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Sketches of Paeroa. Photo: SUPPLIED

Plum cake disappearance puzzles

As part of a Valley Profile series, MEGHAN HAWKES searches through old newspapers to bring you the stories Thames Valley locals once read about themselves.

The good people of Paeroa were in a state of excitement over the disappearance of a plum cake intended for a school feast. Several residents had busied themselves in supplying edibles for the young people’s enjoyment, and the cake, which had cost more time and attention than the rest, was set aside for the adults who had prepared the festivities. When it was found to have disappeared altogether cries of “Who stole the cake?” reverberated around Paeroa.
At Puriri, the Ehrenfried brothers were about to build a large and commodious hotel. The greater portion of the timber was on the ground and a gang of men were busy digging a roomy cellar. The hotel, when completed, would contain fourteen rooms. Also at Puriri Edward Gallagher had laid on a line of omnibuses from Thames to Hikutaia. Mr Gallagher had, despite the bad state of the roads, kept up weekly communication by his drays with Puriri, and when the fine weather set in he would lay on lighter carriages.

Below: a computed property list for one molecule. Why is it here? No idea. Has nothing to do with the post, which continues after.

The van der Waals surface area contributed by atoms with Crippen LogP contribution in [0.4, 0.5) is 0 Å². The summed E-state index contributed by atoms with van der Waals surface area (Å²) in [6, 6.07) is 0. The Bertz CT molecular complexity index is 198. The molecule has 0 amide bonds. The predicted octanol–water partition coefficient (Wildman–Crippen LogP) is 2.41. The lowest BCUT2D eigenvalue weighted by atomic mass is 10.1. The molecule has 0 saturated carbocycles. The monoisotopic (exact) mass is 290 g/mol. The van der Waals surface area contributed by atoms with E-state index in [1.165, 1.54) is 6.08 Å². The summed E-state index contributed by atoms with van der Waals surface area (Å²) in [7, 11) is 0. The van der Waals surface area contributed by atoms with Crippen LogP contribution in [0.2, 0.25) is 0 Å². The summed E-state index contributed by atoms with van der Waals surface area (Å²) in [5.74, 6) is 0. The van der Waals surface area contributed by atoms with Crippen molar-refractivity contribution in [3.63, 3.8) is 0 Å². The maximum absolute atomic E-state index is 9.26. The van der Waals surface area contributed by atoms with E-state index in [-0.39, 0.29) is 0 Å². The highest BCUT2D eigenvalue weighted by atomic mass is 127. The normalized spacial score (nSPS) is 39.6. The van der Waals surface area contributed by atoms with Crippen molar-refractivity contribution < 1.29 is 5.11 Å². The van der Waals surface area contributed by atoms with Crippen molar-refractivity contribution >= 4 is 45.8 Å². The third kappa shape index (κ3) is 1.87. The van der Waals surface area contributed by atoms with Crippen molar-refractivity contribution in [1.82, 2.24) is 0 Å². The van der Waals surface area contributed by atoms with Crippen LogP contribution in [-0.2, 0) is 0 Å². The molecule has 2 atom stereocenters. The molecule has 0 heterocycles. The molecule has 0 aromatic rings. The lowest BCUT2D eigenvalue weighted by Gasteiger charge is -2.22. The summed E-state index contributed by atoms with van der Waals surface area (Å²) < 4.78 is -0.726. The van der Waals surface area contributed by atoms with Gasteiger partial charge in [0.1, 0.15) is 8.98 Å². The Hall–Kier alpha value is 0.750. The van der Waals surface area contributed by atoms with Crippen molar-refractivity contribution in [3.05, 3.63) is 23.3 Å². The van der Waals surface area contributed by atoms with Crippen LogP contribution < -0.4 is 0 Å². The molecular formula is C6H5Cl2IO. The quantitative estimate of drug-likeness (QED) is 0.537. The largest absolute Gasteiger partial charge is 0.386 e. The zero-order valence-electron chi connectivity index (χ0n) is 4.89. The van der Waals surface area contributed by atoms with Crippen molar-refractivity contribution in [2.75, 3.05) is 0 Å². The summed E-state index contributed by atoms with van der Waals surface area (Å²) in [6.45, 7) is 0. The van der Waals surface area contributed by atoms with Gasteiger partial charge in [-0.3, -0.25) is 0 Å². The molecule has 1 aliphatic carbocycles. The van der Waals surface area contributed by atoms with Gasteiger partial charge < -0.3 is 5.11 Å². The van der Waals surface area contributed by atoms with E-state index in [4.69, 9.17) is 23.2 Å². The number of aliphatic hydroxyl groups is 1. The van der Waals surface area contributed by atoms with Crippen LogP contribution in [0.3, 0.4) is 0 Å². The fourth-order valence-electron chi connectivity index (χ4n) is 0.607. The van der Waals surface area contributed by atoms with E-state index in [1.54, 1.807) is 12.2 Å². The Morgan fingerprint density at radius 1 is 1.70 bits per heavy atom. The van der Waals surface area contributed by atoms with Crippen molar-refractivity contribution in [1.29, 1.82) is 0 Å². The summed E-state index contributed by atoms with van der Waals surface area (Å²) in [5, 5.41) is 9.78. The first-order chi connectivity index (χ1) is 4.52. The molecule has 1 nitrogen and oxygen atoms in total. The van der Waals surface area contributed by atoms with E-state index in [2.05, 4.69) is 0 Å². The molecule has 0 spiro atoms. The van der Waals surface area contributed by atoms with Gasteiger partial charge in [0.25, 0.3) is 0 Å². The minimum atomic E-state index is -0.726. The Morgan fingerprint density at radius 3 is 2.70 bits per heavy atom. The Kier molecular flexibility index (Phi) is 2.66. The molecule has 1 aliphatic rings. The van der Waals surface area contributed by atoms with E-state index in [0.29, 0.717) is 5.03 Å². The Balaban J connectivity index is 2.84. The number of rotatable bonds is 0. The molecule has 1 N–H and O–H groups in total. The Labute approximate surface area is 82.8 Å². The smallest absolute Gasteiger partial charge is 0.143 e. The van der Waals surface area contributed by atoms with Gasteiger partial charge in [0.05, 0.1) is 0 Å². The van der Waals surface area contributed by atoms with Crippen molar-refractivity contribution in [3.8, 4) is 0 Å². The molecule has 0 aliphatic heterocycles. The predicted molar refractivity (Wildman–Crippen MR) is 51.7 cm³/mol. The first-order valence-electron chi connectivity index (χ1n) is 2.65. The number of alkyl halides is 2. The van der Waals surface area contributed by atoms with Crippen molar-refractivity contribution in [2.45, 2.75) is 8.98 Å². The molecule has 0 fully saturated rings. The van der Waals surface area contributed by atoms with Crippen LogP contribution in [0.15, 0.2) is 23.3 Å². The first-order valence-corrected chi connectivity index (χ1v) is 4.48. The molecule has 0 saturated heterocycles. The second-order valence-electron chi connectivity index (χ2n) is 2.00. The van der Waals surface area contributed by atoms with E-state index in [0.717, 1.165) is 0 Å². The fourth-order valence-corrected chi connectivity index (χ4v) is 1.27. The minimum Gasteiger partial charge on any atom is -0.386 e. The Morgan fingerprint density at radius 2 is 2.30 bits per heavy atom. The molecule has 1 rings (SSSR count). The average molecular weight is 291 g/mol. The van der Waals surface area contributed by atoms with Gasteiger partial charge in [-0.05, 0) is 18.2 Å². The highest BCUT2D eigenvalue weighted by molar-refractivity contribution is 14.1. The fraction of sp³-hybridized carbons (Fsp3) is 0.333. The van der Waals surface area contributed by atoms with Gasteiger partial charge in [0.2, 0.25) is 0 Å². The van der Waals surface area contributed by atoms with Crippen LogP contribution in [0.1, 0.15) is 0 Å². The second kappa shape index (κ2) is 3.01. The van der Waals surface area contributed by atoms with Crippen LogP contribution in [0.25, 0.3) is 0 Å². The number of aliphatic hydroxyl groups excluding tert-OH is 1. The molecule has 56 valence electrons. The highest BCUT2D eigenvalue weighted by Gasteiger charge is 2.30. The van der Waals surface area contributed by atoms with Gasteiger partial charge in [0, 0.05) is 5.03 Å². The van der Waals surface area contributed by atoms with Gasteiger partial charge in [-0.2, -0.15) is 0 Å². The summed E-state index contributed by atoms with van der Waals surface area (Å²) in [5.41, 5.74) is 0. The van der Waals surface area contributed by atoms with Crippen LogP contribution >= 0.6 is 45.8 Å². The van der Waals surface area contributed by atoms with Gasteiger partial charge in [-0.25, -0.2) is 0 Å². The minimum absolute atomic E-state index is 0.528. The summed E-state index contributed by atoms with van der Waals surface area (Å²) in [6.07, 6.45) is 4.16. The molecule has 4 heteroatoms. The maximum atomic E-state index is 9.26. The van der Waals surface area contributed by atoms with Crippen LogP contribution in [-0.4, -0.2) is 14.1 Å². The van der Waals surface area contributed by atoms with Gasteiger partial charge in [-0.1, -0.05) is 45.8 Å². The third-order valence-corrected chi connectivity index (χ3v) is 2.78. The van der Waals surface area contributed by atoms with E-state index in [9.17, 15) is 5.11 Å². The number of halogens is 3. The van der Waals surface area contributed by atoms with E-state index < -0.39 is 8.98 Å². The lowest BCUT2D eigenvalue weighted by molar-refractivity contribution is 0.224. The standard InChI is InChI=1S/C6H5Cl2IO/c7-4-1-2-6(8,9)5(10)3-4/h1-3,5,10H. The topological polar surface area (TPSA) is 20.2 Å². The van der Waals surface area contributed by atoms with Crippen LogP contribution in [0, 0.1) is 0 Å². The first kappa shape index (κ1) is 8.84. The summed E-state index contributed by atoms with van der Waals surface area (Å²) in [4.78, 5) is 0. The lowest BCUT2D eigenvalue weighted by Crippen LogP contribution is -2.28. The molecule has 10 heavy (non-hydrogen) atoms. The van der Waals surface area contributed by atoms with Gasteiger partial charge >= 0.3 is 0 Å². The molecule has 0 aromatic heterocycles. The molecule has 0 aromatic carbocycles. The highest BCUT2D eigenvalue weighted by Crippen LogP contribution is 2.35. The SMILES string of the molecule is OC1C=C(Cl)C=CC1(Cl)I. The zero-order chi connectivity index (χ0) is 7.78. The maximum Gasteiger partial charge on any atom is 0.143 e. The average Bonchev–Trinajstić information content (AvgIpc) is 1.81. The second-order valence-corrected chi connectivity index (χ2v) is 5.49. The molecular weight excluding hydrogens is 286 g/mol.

A traveller riding around the Thames Coast had much to say on the condition of the road. After leaving Tararu it swept boldly round the bluff known as Rocky Point. This portion was only one dray wide. The grade, however, was good, enabling riders to spin along at a round trot, occasionally dismounting and walking over the round beach stones which, being inclined to roll had to be trod on gently. The dray road degenerated into a horse track rounding the steep bluffs, where narrow sidling tracks were cut. The Puru and Waiomo creeks had old single log bridges which were a great advantage for foot passengers but good substantial bridges were needed as a large amount of land had been settled in the Puru valley. After one and a half hours ride Tapu was reached, the worst part of the road this far being the cuttings round the bluff, between the Whalebone Creek and Tapu, where the track was very narrow and a danger to horsemen, the hard rock being bare and slippery. The inside wall was perpendicular and the outside nearly sheer down to the beach, which was wild and rocky – a tumble would result in the certain destruction of man and horse. Tapu had two hotels, kept respectively by Hosts Hawkes and Jacobs, and a peculiar population made up mostly of children.
At Thames, the police caught a ‘tartar’ but encountered some difficulty in detaining him. The young man was observed amusing himself by battering fireplugs in Pollen St. He was arrested but succeeded in eluding the officer in charge, and an exciting chase ensued. The culprit had the best of it for some time, the officer not being in form for running. The officer called upon an onlooker to “Stop him, stop him!” but received the reply “Stop him yourself; I’m not paid for it.” Things looked critical until the arrival of a constable able to out-pace the two, and the vandal was caught.